Physical Signs of Russell’s Sign
There are several ways bulimia nervosa can be expressed. In purging type BN, people adopt one or several methods to expel unwanted food from their bodies.
Russell’s sign commonly occurs when someone uses self-induced vomiting as their purging method of choice.  Common signs include:
- Small lacerations
- Calluses on the back of the hand near the knuckles
Still, while Russell’s sign is one of the signs of bulimia nervosa or other eating disorders that involve these compensatory behaviors (i.e., purging), it doesn’t always occur. And some skin conditions or types of physical trauma can also leave similar marks. For this reason, Russell’s sign shouldn’t be used as the only way to determine if someone is dealing with bulimia nervosa.
If someone you know is visiting the bathroom immediately following meals, this could be a sign of frequent purging.
Other Signs of Eating Disorders
In addition to signs of bulimia found on the hands and knuckles, other symptoms of eating disorders include:
- Hiding food or avoiding eating around others
- Constantly worrying about weight or calories consumed
- Signs of laxative abuse
- Excessive exercise or an obsession with working out
- Tooth decay and damaged teeth (can occur from purging)
- The use of diet pills
- Acid reflux and other gastrointestinal issues from excess stomach acids
- Frequent binge episodes (followed by trips to the bathroom)
What Causes Russell’s Sign?
The cause of Russell’s sign is fairly straightforward. The typical way a person with BN induces vomiting is by sticking fingers down their throat to activate their gag reflex (they do this to avoid gaining weight). This action causes repeated contact of their incisors against a relatively small portion of the hand. Because of this, the damage tends to focus around the knuckles.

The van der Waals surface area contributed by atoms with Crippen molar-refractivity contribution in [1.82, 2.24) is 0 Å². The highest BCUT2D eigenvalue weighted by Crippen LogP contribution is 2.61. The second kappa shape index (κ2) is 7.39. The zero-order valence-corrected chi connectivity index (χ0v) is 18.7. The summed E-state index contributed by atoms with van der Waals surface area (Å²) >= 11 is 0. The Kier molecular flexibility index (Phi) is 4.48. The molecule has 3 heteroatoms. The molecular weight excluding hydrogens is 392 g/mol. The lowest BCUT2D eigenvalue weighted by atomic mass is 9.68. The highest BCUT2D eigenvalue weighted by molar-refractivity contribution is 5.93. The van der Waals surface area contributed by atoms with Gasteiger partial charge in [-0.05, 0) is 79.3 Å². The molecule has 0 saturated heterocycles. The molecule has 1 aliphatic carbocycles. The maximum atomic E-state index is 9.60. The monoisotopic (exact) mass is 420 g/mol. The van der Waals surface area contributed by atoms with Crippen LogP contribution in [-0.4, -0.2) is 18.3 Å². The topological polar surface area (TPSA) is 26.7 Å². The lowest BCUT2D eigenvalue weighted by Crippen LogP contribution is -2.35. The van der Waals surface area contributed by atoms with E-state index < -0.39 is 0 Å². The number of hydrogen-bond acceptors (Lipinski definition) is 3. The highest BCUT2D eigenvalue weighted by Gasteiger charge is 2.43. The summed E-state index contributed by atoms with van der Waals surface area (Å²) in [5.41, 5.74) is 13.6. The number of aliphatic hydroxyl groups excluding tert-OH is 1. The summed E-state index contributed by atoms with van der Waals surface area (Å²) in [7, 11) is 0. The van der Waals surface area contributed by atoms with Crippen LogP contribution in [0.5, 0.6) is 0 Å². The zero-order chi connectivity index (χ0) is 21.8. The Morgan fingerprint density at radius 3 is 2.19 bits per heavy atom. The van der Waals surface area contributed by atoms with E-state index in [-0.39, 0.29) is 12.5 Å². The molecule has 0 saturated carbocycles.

While skin can heal from trauma, repeated trauma to the same area can cause calluses to form over time. Additionally, eating disorders can frequently cause a person to be operating at a significant nutritional deficit, disrupting their body’s ability to heal. This means scrapes and cuts that do occur can last longer, sometimes resulting in open wounds.
How to Treat Russell’s Sign
Some help may be available to immediately alleviate calluses or open wounds on the hands and knuckles. Certain salves, lotions, disinfectant creams, or balms—and even treatments as simple as band-aids—can help. And applying barrier creams before and after inducing vomiting will also help the skin. 
One technique often brought up to improve healing and break down calluses is the use of skin products that contain urea.  The naturally-occurring compound has been linked to a number of beauty benefits, including skin that’s softer and more well-hydrated. It also may have properties that help skin heal more quickly and efficiently.
Still, the best way to treat Russell’s sign is not so much to address only the bulimia symptoms as to address the root of the problem and put a stop to frequent vomiting.
Eating Disorder Treatment
Finding treatment for bulimia nervosa will not only help you reduce the impulses that lead to cut and callused hands, but help improve your nutritional intake and your general mental health, help you learn healthy eating habits, and more. The positives of recovery go far beyond short-term physical healing and extend into long-term benefits in virtually every area of life.
If you or a loved one are struggling with bulimia nervosa, it’s important to seek medical help as quickly as possible. Speaking with your primary care physician or a mental health therapist can help you determine the severity of your condition and plan the next best steps.
While the effects of bulimia on the hands and knuckles may seem small, they are signs of a much deeper issue that can take a heavy toll on your life and well-being. But it’s also important to remember that help is always possible.
- Daluiski, A., Rahbar, B., & Meals, R. A. (1997). Russell’s sign. Subtle hand changes in patients with bulimia nervosa. Clinical orthopaedics and related research; (343):107–109.
- Urea For Skin Explained (14 Studies): Literally Everything You Need to Know! (2022, April 26). Simple Skincare Science. Retrieved December 10, 2022.
- Harm Reduction for Disordered Eating and Body Control Behaviours. (n.d.). The Victorian Centre of Excellence in Eating Disorders. Retrieved December 10, 2022.